Author + information
- Eun-jae Lee, MD and
- Sun U. Kwon, MD⁎ ()
- ↵⁎Department of Neurology, Asan Medical Center, University of Ulsan College of Medicine, Asanbyeongwon-gil 86, Songpa-gu, Seoul, Seoul 138-736, Republic of Korea
We cordially appreciate the valuable comments from Dr. Schachner and colleagues on our study (1) assessing the relationship between cerebral atherosclerosis and post-coronary artery bypass graft (CABG) stroke. Cerebral atherosclerosis was both an independent risk factor for and the cause of a significant (45%) proportion of post-CABG strokes (1). Thus, as rightfully noted by Dr. Schachner and colleagues, awareness and careful management may be mandatory for those patients with cerebral atherosclerosis who are undergoing CABG.
Dr. Schachner and colleagues had 2 specific questions for us: Was the perioperative management adapted in patients with (more severe) cerebrovascular disease, and did (severe) atherosclerosis of the aortic arch and/or the ascending aorta have an impact on post-CABG strokes? With regard to the first question, we currently do not have a routine protocol for patients with cerebral atherosclerosis. Rather, perioperative management was decided and performed adequately according to the situation by attending physicians, surgeons, and anesthesiologists who were alerted to the result of pre-operative magnetic resonance angiography (MRA). To the best of our knowledge, no large study has been conducted on the relationship between a specific perioperative management and the risk of post-CABG stroke in patients with (severe) cerebral atherosclerosis. But we agree with Dr. Schachner and colleagues on the issue that modifying strategies may be helpful in reducing the risk of post-CABG stroke. A small study of 140 patients undergoing CABG revealed that a different surgical strategy (off-pump CABG) helped to prevent post-CABG strokes (2). In addition, different perioperative management (e.g., immediate commencement of antiplatelet or anticoagulant therapy and prolonged cardiac monitoring after the surgery in patients with cerebral atherosclerosis) can be a useful strategy to reduce the stroke risk. Additional studies are warranted to elucidate the optimal management in those patients.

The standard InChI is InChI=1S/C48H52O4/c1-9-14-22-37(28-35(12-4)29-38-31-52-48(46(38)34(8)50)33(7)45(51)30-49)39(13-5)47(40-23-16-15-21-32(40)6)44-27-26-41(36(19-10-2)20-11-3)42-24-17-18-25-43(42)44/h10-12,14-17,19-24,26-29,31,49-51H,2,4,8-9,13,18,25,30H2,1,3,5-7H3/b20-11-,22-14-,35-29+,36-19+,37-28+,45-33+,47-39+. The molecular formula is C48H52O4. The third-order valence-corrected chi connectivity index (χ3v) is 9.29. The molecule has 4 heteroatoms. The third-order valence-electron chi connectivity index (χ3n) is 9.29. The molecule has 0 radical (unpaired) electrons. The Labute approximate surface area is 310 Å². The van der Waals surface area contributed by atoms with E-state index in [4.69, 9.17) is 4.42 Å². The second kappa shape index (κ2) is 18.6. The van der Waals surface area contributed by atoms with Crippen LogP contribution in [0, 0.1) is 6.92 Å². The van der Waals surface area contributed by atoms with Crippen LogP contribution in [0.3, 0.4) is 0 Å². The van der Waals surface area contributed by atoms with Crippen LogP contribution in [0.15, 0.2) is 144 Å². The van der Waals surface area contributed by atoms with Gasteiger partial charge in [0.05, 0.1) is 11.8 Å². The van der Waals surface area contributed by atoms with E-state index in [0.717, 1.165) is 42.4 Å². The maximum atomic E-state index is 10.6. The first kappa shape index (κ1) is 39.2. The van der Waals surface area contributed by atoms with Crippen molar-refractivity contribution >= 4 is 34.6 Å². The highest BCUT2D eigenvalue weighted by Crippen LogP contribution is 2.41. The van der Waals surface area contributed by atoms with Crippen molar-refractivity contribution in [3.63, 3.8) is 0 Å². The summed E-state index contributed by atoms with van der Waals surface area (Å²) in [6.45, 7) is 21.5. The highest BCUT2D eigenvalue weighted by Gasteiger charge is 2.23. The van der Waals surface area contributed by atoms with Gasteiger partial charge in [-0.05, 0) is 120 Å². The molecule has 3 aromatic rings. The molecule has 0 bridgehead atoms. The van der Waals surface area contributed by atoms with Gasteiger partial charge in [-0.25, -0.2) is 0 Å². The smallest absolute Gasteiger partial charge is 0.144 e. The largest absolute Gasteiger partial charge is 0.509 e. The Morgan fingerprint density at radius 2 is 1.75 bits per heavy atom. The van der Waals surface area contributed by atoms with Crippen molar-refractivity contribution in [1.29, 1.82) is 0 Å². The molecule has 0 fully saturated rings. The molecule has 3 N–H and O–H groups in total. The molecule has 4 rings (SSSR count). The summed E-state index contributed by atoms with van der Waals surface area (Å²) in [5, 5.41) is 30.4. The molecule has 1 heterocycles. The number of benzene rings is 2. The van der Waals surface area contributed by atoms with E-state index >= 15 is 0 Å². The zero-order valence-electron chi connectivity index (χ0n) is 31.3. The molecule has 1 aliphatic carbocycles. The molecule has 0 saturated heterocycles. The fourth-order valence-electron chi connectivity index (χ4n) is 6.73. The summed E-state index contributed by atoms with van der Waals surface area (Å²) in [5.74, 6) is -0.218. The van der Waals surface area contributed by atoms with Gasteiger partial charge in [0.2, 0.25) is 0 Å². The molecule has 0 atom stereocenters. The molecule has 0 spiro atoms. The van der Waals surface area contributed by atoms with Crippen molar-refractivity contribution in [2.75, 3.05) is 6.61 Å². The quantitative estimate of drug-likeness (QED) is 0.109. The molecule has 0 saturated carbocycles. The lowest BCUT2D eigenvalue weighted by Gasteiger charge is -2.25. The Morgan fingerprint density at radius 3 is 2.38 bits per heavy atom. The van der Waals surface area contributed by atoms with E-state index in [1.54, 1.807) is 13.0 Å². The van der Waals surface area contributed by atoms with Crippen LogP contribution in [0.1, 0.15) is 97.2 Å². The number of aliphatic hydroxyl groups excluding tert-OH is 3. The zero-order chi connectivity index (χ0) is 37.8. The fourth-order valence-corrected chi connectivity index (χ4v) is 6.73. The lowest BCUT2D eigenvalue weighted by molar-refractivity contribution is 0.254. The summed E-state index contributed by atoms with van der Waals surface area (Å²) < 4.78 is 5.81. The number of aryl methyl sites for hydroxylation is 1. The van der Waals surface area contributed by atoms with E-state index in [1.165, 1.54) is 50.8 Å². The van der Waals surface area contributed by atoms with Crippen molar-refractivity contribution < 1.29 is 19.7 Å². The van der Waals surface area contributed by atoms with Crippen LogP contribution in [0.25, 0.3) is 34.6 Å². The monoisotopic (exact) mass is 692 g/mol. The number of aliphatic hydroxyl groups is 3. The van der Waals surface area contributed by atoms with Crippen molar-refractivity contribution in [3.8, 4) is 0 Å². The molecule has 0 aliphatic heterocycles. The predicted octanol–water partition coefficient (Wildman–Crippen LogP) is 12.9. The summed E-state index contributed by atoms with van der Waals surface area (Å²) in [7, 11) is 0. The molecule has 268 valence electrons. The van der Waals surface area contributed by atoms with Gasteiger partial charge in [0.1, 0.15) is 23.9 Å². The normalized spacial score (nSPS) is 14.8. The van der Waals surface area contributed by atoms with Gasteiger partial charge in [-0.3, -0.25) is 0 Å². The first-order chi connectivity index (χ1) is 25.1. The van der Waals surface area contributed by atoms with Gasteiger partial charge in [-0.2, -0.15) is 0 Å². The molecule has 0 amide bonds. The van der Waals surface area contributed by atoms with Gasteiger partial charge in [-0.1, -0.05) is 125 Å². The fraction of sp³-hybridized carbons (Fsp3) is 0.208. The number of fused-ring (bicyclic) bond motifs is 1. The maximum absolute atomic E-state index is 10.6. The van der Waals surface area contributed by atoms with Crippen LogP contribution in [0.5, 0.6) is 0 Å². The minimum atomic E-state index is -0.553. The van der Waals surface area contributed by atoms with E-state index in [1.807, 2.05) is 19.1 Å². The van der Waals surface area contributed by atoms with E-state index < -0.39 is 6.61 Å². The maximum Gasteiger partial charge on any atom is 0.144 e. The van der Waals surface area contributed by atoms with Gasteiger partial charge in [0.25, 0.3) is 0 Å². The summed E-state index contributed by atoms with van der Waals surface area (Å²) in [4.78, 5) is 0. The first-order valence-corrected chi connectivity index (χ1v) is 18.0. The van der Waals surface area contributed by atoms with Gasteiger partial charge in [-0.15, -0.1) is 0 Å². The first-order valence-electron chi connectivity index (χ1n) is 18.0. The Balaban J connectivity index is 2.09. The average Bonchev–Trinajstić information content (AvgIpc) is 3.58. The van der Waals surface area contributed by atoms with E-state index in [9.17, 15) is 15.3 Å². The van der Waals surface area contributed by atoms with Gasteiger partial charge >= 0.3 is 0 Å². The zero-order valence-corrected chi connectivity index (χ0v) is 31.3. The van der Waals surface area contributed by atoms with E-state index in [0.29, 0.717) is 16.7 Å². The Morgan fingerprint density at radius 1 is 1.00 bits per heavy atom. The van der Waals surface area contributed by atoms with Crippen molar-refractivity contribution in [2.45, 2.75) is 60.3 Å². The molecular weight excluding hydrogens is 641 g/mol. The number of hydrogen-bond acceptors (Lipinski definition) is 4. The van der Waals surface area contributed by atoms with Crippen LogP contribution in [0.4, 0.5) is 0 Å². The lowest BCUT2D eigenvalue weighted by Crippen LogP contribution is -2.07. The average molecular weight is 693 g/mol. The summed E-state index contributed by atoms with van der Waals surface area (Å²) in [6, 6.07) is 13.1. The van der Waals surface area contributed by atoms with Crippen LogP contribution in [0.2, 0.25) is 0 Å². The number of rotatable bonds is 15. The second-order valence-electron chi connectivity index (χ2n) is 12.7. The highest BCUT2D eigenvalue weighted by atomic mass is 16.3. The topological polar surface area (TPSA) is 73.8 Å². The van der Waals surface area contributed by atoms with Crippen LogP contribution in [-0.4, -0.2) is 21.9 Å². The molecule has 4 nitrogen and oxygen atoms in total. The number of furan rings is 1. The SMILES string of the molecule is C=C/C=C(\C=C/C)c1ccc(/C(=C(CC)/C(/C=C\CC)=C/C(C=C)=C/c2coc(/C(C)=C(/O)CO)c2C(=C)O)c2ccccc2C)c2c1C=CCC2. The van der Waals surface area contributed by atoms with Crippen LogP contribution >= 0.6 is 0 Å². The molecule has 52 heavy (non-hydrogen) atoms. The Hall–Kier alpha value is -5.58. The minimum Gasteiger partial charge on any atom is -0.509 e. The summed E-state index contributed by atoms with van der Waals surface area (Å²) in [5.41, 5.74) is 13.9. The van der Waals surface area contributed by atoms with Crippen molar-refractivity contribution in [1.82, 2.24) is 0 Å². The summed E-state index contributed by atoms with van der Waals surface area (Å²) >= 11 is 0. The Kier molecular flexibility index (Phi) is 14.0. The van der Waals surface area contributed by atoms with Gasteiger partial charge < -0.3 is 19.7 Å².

For the second question, all patients did not undergo aortic evaluation by transesophageal echocardiography (TEE) in our study. In addition, intraoperative epiaortic ultrasonography data were not recorded in the study registry. Thus, we cannot provide the exact data regarding the question. But, we believe that severe atherosclerosis of the aortic arch and/or the ascending aorta can increase the risk of post-CABG stroke (3). Accordingly, in our institution, surgeons tend to perform off-pump CABG and/or aortic “no-touch” techniques in those with severe athermanous aortic disease. Notably, current aorta-evaluating methods may be too invasive to be applied to all CABG candidates. The elderly cannot tolerate pre-operative TEE too often; embolic strokes can be induced by direct manipulation of the aorta with unstable atheroma. Thus, investigating noninvasive predictors of aortic atherosclerosis may be useful. We believe that cerebral atherosclerosis evaluated by using MRA can be one of those predictors. It may be interesting to evaluate the relationship between aortic arch and cerebral atherosclerosis by conducting both pre-operative TEE and MRA in stable CABG patients. In addition, we believe that this approach might bring us the right answer with regard to the second question raised by Dr. Schachner and colleagues.
- American College of Cardiology Foundation
- Lee E.J.,
- Choi K.H.,
- Ryu J.S.,
- et al.
- Takami Y.,
- Masumoto H.